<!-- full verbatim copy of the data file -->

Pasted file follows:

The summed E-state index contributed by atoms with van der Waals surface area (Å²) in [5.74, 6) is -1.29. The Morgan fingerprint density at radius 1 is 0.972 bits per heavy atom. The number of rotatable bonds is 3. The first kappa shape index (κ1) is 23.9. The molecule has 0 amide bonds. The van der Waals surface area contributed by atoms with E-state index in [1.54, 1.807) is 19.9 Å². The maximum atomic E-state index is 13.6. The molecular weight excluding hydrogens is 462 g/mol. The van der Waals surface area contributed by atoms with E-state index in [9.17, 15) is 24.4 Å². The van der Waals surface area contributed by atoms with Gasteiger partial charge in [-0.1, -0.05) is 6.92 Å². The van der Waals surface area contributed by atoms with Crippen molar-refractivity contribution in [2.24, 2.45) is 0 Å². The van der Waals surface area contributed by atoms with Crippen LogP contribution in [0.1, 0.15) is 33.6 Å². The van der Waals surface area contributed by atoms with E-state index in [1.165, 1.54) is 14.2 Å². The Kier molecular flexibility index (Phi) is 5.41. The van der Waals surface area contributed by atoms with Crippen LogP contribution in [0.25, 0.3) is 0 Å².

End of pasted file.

The summed E-state index contributed by atoms with van der Waals surface area (Å²) in [5.74, 6) is -1.29. The Morgan fingerprint density at radius 1 is 0.972 bits per heavy atom. The number of rotatable bonds is 3. The first kappa shape index (κ1) is 23.9. The molecule has 0 amide bonds. The van der Waals surface area contributed by atoms with E-state index in [1.54, 1.807) is 19.9 Å². The maximum atomic E-state index is 13.6. The molecular weight excluding hydrogens is 462 g/mol. The van der Waals surface area contributed by atoms with E-state index in [9.17, 15) is 24.4 Å². The van der Waals surface area contributed by atoms with Gasteiger partial charge in [-0.1, -0.05) is 6.92 Å². The van der Waals surface area contributed by atoms with Crippen molar-refractivity contribution in [2.24, 2.45) is 0 Å². The van der Waals surface area contributed by atoms with Crippen LogP contribution in [0.1, 0.15) is 33.6 Å². The van der Waals surface area contributed by atoms with E-state index in [1.165, 1.54) is 14.2 Å². The Kier molecular flexibility index (Phi) is 5.41. The van der Waals surface area contributed by atoms with Crippen LogP contribution in [0.25, 0.3) is 0 Å².